# Measuring gravitational field on another plane with a pendulum

1. Apr 15, 2010

### chara76

1. The problem statement, all variables and given/known data

An astronaut arrives at a new planet, and gets out his simple device to determine the gravitational acceleration there. Prior to this arrival, he noted that the radius of the planet was 7040 km. If his 0.400-m-long pendulum has a period of 1.0 s, what is the mass of the planet?

2. Relevant equations

T = 2pi * sqrt(L/g)

3. The attempt at a solution

g = (4pi^2*(0.400))/1^2 = 15.79 m/2^2

I was given this equation as a hint, but I can't figure out where to go from here to get mass.

2. Apr 15, 2010

### collinsmark

Re: Oscillations

Newton's law of universal gravitation (equation) should get you there. Combine that with Newton's second law of motion (a = F/m) and solve for the remaining m.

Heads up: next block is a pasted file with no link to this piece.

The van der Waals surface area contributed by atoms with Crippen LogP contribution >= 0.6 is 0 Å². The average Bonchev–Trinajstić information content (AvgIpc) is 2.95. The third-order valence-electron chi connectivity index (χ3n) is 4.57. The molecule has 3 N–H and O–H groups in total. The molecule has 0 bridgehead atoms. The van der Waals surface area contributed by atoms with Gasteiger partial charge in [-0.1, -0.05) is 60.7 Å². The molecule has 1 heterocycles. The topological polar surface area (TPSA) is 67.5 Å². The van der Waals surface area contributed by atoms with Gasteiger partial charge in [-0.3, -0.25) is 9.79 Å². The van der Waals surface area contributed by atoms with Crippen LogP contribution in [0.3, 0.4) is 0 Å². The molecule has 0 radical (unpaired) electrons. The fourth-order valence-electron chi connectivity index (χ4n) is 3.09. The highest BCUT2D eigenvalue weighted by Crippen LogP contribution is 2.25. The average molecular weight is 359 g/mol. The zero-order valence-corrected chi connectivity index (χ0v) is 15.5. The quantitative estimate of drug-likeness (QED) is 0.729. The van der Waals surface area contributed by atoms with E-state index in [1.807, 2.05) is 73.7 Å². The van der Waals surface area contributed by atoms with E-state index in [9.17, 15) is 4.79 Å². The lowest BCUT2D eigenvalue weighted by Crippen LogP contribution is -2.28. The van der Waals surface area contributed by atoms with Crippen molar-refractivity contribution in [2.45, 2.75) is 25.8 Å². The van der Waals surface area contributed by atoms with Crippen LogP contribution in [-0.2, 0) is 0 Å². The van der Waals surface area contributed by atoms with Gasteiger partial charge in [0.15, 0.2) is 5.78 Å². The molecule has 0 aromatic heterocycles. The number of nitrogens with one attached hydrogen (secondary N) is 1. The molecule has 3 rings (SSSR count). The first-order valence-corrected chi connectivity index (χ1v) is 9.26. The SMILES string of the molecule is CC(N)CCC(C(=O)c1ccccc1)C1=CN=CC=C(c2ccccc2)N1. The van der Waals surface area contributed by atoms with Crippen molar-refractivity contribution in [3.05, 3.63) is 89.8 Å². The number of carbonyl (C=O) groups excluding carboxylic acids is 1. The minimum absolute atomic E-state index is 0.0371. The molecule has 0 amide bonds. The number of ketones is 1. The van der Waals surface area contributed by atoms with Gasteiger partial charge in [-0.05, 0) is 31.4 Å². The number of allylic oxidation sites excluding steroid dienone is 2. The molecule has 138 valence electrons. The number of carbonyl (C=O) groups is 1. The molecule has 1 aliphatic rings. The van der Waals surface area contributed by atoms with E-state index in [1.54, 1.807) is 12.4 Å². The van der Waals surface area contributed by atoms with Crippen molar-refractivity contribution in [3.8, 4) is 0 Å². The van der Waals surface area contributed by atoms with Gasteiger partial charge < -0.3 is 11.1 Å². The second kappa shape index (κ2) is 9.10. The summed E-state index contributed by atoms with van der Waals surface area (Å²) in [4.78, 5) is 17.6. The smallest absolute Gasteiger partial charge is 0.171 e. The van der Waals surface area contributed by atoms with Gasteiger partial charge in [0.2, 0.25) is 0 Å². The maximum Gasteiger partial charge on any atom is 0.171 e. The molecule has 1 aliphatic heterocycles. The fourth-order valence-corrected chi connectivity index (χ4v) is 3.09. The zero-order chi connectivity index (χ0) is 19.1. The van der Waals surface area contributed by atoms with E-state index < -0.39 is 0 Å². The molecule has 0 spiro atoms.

Last edited: Apr 15, 2010
3. Apr 15, 2010

### chara76

Re: Oscillations

Ok, this is what I get:

g = (GM)/r^2 --> 15.59=[(6.674x10^-11)(M)]/7040000

M=1.6656 x 10^18 kg

Is this correct?

4. Apr 15, 2010

### collinsmark

Re: Oscillations

I think you forgot to square the radius.

5. Apr 15, 2010

### chara76

Re: Oscillations

Thanks for catching that. How does this look?

g = (GM)/r^2 --> 15.59=[(6.674x10^-11)(M)] / (7040000)^2

M=1.17275 x 10^25 kg

6. Apr 15, 2010

### collinsmark

Re: Oscillations

Looks okay to me.